The overall goal of this project is to develop promising anti-AIDS drug leads using a new drug design paradigm. Using essential RNA elements as targets for developing small therapeutic drugs is a little-used strategy, despite the precedent that many antibiotics work by binding specific sites on rRNA. Our lab and others have determined 3D structures of some crucial HIV-1 RNA genome elements that can serve as targets for computational screening of databases of available compounds for binding. For RNA targeting, we continue to develop two docking programs, DOCK and MORDOR, the latter quite novel in that it permits flexibility in both putative ligand and target for a true induced fit;such flexible fitting is useful for virtual screening of protein targets but is very important for RNA targets, as they are typically quite malleable. Candidate compounds are water-soluble, nonpeptide, nonnucleotide organic compounds generally with molecular weight <500 daltons and a charge of no more than +2 (generally 0 or +1). Computational """"""""hits"""""""" will be tested experimentally using NMR and surface plasmon resonance for binding to the RNA target but not off-target RNA controls. Those that bind will serve as models for similarity searches to identify other potential binders. NMR will be used to map the binding site on the RNA and to measure Kd values for the best hits using two control RNAs to determine selectivity. NMR will be used to model the structure of the most promising binders;such structures will define scaffolds for subsequent organic synthesis (not explicitly proposed here) to enhance affinity and selectivity. In this short research project, we propose a continuation of needed methodology development. Application to a novel target will illustrate the utility of the methodology with the prospect that promising hits will result. The primary target is the G-rich internal loop (GRIL) of stem-loop 1 (SL1) in the packaging sequence in the 5'-UTR of the HIV-1 RNA genome, which we discovered to be essentially 100% conserved (suggesting the possibility to avert drug resistance). More importantly, human rRNA and tRNAs do not have any structural motifs similar to GRIL. GRIL is critical for packaging of the genome into new infectious virions but, considering the lack of sequence conservation in other parts of the 5'UTR, it may play another unknown crucial role as well. We have determined the structure of SL1, which will be used for targeting. As we have identified another ligand that binds to the packaging site, studies focused on our knowledge of that ligand will attempt to identify inhibitors of HIV-1 replication.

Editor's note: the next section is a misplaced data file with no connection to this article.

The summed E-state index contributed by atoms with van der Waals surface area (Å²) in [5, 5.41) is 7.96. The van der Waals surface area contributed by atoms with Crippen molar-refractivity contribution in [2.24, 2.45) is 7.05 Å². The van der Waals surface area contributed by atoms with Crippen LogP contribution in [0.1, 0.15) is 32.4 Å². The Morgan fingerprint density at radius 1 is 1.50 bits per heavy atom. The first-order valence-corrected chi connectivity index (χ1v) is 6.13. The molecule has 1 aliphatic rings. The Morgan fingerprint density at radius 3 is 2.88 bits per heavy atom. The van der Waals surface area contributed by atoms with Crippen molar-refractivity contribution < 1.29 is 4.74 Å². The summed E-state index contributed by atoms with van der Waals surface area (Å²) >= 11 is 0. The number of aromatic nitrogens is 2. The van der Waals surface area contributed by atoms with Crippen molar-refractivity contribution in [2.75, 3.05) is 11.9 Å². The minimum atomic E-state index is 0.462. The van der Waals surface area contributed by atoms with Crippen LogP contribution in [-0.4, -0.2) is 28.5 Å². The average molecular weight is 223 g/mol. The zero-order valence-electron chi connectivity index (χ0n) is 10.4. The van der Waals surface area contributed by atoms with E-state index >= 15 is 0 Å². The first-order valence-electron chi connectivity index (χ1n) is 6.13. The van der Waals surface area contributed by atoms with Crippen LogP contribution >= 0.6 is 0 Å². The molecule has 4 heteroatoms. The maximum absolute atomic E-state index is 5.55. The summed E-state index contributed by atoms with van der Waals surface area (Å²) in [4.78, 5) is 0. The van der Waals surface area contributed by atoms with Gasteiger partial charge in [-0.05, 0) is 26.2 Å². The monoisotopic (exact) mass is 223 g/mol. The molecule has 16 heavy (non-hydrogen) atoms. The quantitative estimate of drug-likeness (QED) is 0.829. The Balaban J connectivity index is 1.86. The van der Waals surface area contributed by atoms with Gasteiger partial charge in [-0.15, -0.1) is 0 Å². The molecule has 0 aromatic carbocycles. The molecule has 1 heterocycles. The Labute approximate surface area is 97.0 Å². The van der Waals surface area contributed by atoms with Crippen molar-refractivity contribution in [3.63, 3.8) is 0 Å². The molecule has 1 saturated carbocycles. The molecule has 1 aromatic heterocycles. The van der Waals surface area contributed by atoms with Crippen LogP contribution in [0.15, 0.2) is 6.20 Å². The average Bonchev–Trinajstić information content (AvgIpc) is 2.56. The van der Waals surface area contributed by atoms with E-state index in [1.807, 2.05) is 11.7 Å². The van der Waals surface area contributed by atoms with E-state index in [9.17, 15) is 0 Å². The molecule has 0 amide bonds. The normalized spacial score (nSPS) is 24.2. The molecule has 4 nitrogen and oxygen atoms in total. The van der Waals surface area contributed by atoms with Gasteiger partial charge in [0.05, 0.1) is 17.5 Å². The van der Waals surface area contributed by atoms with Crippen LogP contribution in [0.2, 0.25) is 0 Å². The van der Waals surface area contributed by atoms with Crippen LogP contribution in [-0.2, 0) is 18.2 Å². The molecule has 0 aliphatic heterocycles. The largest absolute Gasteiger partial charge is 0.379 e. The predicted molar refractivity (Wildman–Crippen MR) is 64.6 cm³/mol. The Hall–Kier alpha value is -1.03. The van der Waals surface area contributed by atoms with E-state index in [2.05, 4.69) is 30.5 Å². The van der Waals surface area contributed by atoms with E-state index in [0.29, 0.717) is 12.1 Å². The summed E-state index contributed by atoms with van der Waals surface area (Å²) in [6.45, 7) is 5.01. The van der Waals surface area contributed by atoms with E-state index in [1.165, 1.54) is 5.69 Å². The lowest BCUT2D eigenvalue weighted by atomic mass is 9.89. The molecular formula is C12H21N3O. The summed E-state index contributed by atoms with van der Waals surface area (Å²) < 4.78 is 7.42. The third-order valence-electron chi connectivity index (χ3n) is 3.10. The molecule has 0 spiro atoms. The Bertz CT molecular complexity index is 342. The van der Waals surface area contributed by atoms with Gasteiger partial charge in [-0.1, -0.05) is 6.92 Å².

Public Health Relevance

Screening a large database of drug-like compounds by computer for binding to a 3D RNA or protein structure important for HIV-1 activity followed by experimental verification of the top predicted compounds should be a fast, cost effective way to find compounds that might become drug leads. We have developed software for screening that is a significant improvement over existing software, especially for targeting crucial sites on RNA, which has largely been ignored compared with the typical protein targets. We propose to improve the software and to use it to find promising compounds that bind to an important conserved portion of the RNA genome of HIV-1, where the sequence conservation suggests evolution of drug resistance will be minimized, and ultimately to inhibit HIV-1 replication.

National Institute of Health (NIH)
National Institute of Allergy and Infectious Diseases (NIAID)
Research Project (R01)
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AIDS Discovery and Development of Therapeutics Study Section (ADDT)
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Miller, Roger H
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University of California San Francisco
Schools of Pharmacy
San Francisco
United States
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